The cultural mainstream relentlessly promotes the extremely toxic concept of women as saviors for broken men, glorifying gender-based violence in the process. “After” by Anna Todd is yet another infuriating example.
The women who inspired me and left an indelible mark in my life -a catalyst to say is Billie. I am a strong independent women. Fierce as I have had to stand by myself and pull my own self up by the bootstraps. As an athlete, dancer and yogi and a upcoming actress I have to face all sorts of set backs and onstacles ontop of rejection, pain and suffering. Being married and now divorced I have lots of time to think about my self. As a women, as an independent human looking and longing for love in with another human being. My thoughts and memories drift back to Billie. She is a preachers wife. Devoted, beautiful and firecely strong. She knows all the emotions I have and continue to come in contact with. Loss, loneliness, rejection, fear , abandonment, love and loss. One thing she cannot relate to is divorce. She is happily married. She is the picture of love. She is the framework around marriage and commitment. She is submissive. She prefers to be as is her womenly stance but not because she has to be. I use to balk at this. This submissive quality and say no. Hell no. Not me. Yet looking back and seeing this life she has created because I believe we create out reality and therefore our legacy. Billie is the epitome of it. She let it be known she is a strong women yet in that strength she was humbly submissive to her husband. She knew what it was to walk away with genuine love for her partner even in the midst of a heated arguement. She understood timing and responding and not reacting and hunting down another human to finish something that in the end would not have the desired outcome she truly wanted. Billie was a women of great stamina. She would challenge me to think about timing and how critical it was to have a conversation at just the right time. This decision to wait to just the right time has been invaluable to my life. I had 2 years to see how this played out in Billies life and how to pratically apply it to my own. It is a legacy of timing. The art of waiting, the divine ability to hold back until just the right time. Not to soon and yet not to late. Right on time. So many of lifes issues would be settled and have the desired outcome if we humans would understand and be humble enough to submit ourselves to submissiveness. To submit our thoughts, our words and our actions to wait. To not give in and often times lose out. Her marriage, her relationships her life is so plentiful, so blessed so happy because she submitted. She held back and only in perfect timing went forward at the exact moment to execute her plan. It worked. This may not be a big thing in life in your experience but if you look back and evaluate maybe you would be a one step ahead, one move ahead of an opponent and one leap from a life you could only imagine if you learn to watch, to plan, to execute in such a way that you could have everything you ever wanted. Billie taught me a life long lesson. She taught me something that I can apply in every area of my life. The art of timing. The art of not being humble and the art of submissive in accordance with divine timing. Learn this and learn the key to a fullfiing and absolutely joyous life and a legacy that inspires many people after you. If it boded well for Billie. Who is an example of the verse from Solomon “there is a time for everything...” learn this. A time for everything under the sun.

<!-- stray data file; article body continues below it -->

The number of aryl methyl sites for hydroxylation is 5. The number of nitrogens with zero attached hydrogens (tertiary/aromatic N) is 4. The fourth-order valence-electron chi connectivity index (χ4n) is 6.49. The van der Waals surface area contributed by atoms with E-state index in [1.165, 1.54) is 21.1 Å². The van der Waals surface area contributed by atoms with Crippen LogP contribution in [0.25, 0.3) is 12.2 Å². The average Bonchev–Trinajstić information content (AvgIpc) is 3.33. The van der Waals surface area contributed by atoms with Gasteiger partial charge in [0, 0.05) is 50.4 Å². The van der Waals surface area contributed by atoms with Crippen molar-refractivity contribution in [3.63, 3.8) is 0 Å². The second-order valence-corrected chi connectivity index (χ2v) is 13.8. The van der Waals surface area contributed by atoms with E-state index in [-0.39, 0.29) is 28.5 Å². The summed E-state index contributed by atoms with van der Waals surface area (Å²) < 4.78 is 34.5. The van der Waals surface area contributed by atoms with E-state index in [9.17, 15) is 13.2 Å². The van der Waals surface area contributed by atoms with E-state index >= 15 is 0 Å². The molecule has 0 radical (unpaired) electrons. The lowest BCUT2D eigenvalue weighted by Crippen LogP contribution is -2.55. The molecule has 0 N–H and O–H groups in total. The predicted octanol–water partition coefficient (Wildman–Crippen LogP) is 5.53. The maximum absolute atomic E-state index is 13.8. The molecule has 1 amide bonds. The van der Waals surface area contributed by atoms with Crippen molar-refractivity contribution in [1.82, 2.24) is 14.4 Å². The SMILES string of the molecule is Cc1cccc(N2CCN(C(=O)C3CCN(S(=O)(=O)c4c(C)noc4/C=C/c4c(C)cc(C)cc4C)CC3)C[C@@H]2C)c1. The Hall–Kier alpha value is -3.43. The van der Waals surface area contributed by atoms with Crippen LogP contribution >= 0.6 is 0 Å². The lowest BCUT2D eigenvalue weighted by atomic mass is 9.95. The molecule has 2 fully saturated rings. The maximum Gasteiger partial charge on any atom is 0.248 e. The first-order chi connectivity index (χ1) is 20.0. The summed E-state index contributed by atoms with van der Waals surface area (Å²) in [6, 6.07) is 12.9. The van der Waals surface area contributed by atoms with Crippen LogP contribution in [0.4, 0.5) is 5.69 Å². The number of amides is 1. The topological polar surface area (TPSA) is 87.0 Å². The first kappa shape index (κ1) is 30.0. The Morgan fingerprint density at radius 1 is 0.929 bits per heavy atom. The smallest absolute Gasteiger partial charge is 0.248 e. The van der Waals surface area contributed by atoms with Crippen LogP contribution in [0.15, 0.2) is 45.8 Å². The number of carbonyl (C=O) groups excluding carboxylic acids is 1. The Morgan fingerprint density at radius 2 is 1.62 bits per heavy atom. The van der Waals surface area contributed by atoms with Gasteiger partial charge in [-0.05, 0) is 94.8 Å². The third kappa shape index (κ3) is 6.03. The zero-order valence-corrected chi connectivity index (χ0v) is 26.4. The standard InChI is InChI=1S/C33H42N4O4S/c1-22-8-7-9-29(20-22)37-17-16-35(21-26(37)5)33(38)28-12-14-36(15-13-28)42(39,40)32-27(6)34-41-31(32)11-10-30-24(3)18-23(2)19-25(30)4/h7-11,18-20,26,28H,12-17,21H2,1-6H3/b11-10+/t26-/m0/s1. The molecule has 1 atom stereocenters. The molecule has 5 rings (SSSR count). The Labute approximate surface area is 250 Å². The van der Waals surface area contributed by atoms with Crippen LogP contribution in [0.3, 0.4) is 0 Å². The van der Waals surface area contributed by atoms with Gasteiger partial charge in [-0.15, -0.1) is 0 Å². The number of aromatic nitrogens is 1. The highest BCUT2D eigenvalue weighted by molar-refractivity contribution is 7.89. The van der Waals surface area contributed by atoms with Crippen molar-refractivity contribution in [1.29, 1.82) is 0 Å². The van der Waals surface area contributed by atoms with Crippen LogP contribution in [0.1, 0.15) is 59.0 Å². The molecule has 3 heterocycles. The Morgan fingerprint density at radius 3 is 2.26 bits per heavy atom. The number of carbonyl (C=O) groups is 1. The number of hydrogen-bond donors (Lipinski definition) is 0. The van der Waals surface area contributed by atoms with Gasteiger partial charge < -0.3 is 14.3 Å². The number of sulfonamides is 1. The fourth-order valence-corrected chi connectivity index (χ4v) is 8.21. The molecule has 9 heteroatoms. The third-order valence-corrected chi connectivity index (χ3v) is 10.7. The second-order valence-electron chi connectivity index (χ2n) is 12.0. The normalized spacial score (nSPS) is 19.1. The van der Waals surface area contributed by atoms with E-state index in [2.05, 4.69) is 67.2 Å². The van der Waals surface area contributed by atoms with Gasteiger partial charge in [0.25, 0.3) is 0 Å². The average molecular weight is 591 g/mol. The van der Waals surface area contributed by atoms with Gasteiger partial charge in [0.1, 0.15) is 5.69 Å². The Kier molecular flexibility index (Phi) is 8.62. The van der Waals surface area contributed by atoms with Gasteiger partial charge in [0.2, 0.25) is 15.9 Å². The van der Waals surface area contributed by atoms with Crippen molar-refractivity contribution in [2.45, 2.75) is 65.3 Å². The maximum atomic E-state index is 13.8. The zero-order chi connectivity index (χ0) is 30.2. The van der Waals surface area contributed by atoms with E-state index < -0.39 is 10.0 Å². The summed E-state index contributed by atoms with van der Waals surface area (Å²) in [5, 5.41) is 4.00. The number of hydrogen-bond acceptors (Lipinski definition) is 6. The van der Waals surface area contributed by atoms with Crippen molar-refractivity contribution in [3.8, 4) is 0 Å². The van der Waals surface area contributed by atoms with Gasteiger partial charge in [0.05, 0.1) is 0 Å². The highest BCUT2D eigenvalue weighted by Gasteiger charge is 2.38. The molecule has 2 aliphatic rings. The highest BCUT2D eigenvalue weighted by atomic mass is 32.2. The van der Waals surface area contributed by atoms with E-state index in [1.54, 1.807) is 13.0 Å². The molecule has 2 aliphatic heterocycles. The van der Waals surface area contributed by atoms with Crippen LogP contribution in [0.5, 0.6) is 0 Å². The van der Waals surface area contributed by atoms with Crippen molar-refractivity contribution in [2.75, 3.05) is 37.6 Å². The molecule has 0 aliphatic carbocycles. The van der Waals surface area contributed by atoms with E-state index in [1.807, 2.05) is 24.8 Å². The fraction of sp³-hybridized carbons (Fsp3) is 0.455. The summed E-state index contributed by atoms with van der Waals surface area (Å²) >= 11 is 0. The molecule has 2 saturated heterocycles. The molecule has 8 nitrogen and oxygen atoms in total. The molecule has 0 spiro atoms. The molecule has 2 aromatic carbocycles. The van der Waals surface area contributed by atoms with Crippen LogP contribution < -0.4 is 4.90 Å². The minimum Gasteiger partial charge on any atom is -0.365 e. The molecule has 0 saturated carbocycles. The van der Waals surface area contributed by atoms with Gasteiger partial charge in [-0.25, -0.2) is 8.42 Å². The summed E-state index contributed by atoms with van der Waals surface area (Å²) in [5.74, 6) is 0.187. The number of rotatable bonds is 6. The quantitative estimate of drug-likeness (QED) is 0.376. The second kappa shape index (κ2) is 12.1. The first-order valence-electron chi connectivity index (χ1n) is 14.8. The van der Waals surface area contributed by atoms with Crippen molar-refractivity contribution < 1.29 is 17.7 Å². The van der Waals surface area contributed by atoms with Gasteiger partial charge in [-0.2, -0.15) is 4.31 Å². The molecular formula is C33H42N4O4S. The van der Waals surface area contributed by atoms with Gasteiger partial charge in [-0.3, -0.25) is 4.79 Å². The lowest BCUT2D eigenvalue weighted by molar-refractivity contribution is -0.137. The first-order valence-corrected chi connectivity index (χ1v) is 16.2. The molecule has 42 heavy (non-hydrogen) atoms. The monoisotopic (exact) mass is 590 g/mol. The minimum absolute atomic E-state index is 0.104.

For the longest time I searched for safety, as a child and young adult I was to busy just trying to survive the internal, spiritual and intellectual damage that had been done to me as a result of an abundance of abuse.